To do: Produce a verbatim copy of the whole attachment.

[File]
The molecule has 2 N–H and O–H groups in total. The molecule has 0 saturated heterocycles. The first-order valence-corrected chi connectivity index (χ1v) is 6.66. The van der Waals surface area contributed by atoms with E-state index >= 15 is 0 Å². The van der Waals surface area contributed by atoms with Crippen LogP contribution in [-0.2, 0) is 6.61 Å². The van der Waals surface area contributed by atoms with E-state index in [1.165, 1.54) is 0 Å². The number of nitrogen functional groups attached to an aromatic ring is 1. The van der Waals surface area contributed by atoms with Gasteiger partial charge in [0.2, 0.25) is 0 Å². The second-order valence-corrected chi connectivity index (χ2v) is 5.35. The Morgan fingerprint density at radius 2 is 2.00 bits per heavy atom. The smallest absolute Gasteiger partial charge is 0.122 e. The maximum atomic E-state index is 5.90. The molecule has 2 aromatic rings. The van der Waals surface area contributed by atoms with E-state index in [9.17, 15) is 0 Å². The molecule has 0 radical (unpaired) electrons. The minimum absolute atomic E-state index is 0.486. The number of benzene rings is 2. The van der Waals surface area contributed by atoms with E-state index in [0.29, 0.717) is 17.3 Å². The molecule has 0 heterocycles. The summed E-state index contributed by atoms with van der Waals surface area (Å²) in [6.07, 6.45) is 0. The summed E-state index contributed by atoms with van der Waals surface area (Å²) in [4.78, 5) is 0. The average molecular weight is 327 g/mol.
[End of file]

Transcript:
The molecule has 2 N–H and O–H groups in total. The molecule has 0 saturated heterocycles. The first-order valence-corrected chi connectivity index (χ1v) is 6.66. The van der Waals surface area contributed by atoms with E-state index >= 15 is 0 Å². The van der Waals surface area contributed by atoms with Crippen LogP contribution in [-0.2, 0) is 6.61 Å². The van der Waals surface area contributed by atoms with E-state index in [1.165, 1.54) is 0 Å². The number of nitrogen functional groups attached to an aromatic ring is 1. The van der Waals surface area contributed by atoms with Gasteiger partial charge in [0.2, 0.25) is 0 Å². The second-order valence-corrected chi connectivity index (χ2v) is 5.35. The Morgan fingerprint density at radius 2 is 2.00 bits per heavy atom. The smallest absolute Gasteiger partial charge is 0.122 e. The maximum atomic E-state index is 5.90. The molecule has 2 aromatic rings. The van der Waals surface area contributed by atoms with E-state index in [9.17, 15) is 0 Å². The molecule has 0 radical (unpaired) electrons. The minimum absolute atomic E-state index is 0.486. The number of benzene rings is 2. The van der Waals surface area contributed by atoms with E-state index in [0.29, 0.717) is 17.3 Å². The molecule has 0 heterocycles. The summed E-state index contributed by atoms with van der Waals surface area (Å²) in [6.07, 6.45) is 0. The summed E-state index contributed by atoms with van der Waals surface area (Å²) in [4.78, 5) is 0. The average molecular weight is 327 g/mol.